TFS conducted experiments and tests to develop a firefighting unit from surplus military Jeeps—the first in the South. Especially adapted to conditions of terrain, soil and underbrush peculiar to Texas, the equipment included a specifically designed middle buster type plow which folded up into the bed of the Jeep, a front grill, belly plates, a winch and a hydraulic lift, oversize mud tires, and a two-way radio. Each unit was operated by a two-man crew, one to drive and plow a fireline about three-feet wide, the other to follow and set backfires. By 1947, TFS was operating 21 of these units."
Given that this jeep is running on rails why is someone holding a steering wheel?
First driving lesson?
Great thread, especially like the plough-jeep... and the learner driver...
Just wanted to add the dropping of Jeeps by parachute: my uncle Don dropped one, and its 2-man crew, from a 148 Sqdn Halifax in support of the SAS Operation TOMBOLA in northern Italy, 1945. He'd had a go previously but had to turn back; I have no idea how he landed with the thing strapped underneath the aircraft. No sign in the records that it was jettisoned, though, so I guess he must have done.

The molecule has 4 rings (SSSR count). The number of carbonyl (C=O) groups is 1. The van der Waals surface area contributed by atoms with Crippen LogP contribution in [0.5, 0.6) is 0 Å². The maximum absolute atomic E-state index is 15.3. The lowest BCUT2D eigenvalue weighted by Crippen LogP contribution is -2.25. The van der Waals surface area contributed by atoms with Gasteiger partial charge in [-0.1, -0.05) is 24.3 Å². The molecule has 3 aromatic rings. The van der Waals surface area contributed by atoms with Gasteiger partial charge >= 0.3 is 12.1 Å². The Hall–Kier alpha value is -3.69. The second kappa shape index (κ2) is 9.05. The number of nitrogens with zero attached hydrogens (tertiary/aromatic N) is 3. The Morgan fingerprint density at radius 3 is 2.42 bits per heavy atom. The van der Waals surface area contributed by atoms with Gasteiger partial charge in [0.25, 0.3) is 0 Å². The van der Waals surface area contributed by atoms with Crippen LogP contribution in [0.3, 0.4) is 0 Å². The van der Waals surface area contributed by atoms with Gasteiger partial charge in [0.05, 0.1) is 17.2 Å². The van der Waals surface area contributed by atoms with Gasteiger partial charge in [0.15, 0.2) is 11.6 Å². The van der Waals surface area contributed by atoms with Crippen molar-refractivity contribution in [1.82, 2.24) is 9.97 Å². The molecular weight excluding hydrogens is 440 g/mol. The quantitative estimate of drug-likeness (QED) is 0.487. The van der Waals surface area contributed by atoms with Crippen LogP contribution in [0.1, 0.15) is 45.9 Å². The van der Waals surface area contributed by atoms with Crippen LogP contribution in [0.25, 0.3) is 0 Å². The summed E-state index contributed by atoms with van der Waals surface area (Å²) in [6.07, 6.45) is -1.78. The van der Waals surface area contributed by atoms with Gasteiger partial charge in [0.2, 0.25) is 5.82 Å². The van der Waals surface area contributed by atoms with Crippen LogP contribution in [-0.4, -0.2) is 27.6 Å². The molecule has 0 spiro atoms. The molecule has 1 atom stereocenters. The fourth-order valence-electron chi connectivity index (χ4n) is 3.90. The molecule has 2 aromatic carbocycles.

On my phone, so can't post a pic but there are several out there (not of 148 Sqdn, though, I think).
Edit: found this on t'internet of the loading process:
Unusual spare tire mounting position.
A few mods on that vehicle including the wire cutter which looks very like the one fitted to some WW1 Italian armoured cars
Wonder if Radio & MG might have just meant it was too rear heavy. Certainly looks well-laden.
Jeff/Slipdigit might possibly have some insight as it's captioned as an Old Hickory vehicle in Belgium, & he wrote a book in consultation with 30th veterans.
(Guessing they'd laugh at us peering at these details. 'That's just where we put it' etc.)
The spare wheel bracket could be moved to the near side rear or the front of the jeep as needed and this would be done if the position at the rear would impede other equipment such as towing gear. Given that this Jeep has a substantial rope coiled round the wire cutter I would suspect that this was the case in this instance.